**Warmup**

**Activity #1**

**Navigate a Table of Equivalent Ratios.**

Always keep in mind that in order to create equivalent ratios, you have to multiply or divide both sides of the ratio by the same number. To obtain that in a table of values, one pair is necessary and sufficient.

- Complete the table below. Enter as many pairs as you can.

**Activity #2**

**More about Tables of Equivalent Ratios.**

Every **8** kilometers is **5** miles. So the ratio of kilometers to miles is 8:5. We are going to use the applet below to find other equivalent ratios.

- Change the names in the boxes below as follows;
**Label 1**to**Kilometers**, and**Label 2**to**Miles**. - In the first ratio box, enter 8. In the second ratio box, enter 5.
- Check the kilometers box to see whole number values for kilometers.
- Check the miles box to see corresponding whole number values in miles.
- To organize this data in table form, click “
**Table**” at the top right corner. The data is displayed in table form. - To organize the data ready for transferring to a graph, click “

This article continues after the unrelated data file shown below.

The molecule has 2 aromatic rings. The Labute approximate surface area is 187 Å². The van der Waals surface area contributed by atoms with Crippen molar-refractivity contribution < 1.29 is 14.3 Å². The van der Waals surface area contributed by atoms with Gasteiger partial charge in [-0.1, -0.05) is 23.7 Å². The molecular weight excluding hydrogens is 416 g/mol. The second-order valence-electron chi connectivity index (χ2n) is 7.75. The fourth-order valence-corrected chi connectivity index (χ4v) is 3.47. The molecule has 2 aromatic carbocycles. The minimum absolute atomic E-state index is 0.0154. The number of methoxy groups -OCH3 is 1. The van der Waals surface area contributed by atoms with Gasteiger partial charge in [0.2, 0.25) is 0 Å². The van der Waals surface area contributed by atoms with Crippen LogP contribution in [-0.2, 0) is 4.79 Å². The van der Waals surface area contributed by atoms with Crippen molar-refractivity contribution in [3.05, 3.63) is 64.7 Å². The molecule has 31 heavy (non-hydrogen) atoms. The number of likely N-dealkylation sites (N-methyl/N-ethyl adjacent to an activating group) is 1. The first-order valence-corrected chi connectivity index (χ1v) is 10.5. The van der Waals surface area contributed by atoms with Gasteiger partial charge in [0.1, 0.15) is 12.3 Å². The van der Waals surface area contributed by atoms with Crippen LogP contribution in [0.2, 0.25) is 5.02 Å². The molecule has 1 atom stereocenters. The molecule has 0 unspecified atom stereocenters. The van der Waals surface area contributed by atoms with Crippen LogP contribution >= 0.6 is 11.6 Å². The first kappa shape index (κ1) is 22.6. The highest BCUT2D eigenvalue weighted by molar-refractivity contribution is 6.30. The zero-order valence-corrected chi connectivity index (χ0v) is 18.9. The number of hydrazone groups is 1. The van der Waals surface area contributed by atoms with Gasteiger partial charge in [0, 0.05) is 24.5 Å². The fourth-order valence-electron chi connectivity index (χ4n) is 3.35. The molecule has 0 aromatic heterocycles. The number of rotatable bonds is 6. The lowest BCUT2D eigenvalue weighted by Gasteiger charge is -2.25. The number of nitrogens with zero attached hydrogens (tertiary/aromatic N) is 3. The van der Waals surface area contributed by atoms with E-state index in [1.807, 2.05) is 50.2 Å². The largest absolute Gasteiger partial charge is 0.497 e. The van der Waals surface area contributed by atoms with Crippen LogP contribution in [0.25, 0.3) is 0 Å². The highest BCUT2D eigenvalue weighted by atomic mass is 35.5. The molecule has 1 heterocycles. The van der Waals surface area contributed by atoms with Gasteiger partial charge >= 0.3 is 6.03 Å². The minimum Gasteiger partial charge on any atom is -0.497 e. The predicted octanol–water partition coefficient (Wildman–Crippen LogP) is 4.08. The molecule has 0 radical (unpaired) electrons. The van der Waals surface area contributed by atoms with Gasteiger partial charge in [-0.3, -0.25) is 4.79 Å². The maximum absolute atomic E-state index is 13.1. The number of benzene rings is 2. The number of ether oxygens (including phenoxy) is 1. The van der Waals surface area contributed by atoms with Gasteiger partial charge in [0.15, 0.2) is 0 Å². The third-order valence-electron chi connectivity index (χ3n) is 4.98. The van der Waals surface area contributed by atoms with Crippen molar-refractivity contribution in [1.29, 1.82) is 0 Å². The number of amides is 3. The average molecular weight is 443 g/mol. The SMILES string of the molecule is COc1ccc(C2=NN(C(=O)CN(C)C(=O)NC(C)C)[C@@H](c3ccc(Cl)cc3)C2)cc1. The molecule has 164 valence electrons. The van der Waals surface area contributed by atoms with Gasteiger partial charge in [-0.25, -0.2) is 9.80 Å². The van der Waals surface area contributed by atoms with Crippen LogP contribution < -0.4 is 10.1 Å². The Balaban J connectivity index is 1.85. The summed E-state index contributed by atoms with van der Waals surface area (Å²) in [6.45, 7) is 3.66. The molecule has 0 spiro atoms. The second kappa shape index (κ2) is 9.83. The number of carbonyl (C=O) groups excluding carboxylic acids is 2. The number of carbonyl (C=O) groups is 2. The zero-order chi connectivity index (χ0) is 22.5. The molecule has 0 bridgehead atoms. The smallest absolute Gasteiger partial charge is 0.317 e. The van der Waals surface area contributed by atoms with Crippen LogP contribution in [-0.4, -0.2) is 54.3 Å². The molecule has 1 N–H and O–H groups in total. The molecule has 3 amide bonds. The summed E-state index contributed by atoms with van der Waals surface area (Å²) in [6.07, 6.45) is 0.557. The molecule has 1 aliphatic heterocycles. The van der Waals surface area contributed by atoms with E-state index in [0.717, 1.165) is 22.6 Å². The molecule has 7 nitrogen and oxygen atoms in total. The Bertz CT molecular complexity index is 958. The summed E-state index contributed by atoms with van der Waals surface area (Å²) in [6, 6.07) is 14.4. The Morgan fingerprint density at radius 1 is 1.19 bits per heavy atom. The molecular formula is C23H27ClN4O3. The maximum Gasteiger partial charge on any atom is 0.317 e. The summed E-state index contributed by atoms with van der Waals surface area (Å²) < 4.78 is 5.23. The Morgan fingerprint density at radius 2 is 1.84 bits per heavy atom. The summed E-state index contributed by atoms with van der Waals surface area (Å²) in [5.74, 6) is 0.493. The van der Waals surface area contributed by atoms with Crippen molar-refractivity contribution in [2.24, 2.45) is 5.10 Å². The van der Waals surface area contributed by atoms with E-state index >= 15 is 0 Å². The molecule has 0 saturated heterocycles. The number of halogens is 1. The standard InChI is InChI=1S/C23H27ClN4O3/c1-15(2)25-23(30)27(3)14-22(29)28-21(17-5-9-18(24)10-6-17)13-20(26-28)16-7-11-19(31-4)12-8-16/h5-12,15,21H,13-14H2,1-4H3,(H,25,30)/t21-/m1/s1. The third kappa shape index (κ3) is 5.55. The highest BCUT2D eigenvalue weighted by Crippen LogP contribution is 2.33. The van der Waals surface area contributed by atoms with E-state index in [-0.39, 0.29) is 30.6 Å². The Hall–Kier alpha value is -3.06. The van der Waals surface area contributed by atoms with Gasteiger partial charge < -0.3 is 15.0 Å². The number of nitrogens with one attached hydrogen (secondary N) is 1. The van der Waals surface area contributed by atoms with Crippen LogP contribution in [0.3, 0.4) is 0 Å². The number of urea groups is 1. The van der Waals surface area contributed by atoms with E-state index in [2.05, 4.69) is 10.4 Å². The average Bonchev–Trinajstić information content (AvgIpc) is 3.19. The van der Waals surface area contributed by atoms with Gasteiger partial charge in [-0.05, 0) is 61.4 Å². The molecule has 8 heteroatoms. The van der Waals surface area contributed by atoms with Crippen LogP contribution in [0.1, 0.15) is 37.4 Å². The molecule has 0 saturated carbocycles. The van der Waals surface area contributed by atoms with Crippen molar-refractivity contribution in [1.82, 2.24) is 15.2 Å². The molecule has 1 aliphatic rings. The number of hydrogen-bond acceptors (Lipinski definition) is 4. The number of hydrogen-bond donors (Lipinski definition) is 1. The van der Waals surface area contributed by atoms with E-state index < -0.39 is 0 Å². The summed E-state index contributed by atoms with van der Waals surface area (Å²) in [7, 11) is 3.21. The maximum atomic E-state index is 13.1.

**table**” and “**2nd table**” at the top right corner. - Now to obtain intermediate ratio values(
*values that are not whole numbers*), click the remaining check box at the lower right corner. A blue vertical line which can be moved appears marking corresponding values. - Move the blue scale slowly to see equivalent non-whole number ratios.
- To assist you in locating the precise points, click .
- Click the reset button to try using other ratios.

- Use the double number line above to find equivalent ratios for the following;

(1.) Every pint is 2 cups

(2.) Every Pound is 16 Ounces.

(3.) Every Gallon is 4 Quarts.

(4.) Every Quarter is 5 Nickels

**Activity #3**

**Plot Equivalent Ratios on a Double Number Line**

In 2016, 128 gigabytes (GB) of portable computer memory cost $32. Here below is a double number line that represents the situation:

One set of tick marks has already been drawn to show the result of multiplying 128 and 32 each by .

- Label the amount of memory and the cost for these tick marks.
- Next, keep multiplying by and drawing and labeling new tick marks, until you can no longer clearly label each new tick mark with a number.

Here is a table that represents the situation. Find the cost of 1 gigabyte. You can use as many rows as you need.

Did you prefer the double number line or the table for solving this problem? Why?

**Quiz Time**

https://www.ixl.com/math/grade-6/ratios-and-rates-complete-a-table-and-make-a-graph

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